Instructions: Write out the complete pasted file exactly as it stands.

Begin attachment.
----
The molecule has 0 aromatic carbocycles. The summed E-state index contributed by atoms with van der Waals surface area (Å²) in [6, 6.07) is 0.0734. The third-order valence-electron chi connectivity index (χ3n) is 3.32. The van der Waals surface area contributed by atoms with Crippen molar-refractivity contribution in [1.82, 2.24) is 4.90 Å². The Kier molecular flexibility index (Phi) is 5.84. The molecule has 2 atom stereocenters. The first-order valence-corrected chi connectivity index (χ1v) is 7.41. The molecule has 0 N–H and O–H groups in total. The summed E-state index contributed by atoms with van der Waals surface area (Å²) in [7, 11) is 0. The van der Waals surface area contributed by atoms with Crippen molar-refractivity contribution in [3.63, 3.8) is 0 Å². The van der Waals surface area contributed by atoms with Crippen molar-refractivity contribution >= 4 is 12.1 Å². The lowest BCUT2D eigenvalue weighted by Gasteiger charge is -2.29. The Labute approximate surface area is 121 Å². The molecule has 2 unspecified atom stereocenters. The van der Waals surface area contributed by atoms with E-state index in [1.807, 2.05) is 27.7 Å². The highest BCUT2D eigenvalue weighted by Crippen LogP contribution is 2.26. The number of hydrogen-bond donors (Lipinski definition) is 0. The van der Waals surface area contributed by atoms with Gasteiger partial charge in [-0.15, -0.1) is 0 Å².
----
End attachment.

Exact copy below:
The molecule has 0 aromatic carbocycles. The summed E-state index contributed by atoms with van der Waals surface area (Å²) in [6, 6.07) is 0.0734. The third-order valence-electron chi connectivity index (χ3n) is 3.32. The van der Waals surface area contributed by atoms with Crippen molar-refractivity contribution in [1.82, 2.24) is 4.90 Å². The Kier molecular flexibility index (Phi) is 5.84. The molecule has 2 atom stereocenters. The first-order valence-corrected chi connectivity index (χ1v) is 7.41. The molecule has 0 N–H and O–H groups in total. The summed E-state index contributed by atoms with van der Waals surface area (Å²) in [7, 11) is 0. The van der Waals surface area contributed by atoms with Crippen molar-refractivity contribution in [3.63, 3.8) is 0 Å². The van der Waals surface area contributed by atoms with Crippen molar-refractivity contribution >= 4 is 12.1 Å². The lowest BCUT2D eigenvalue weighted by Gasteiger charge is -2.29. The Labute approximate surface area is 121 Å². The molecule has 2 unspecified atom stereocenters. The van der Waals surface area contributed by atoms with E-state index in [1.807, 2.05) is 27.7 Å². The highest BCUT2D eigenvalue weighted by Crippen LogP contribution is 2.26. The number of hydrogen-bond donors (Lipinski definition) is 0. The van der Waals surface area contributed by atoms with Gasteiger partial charge in [-0.15, -0.1) is 0 Å².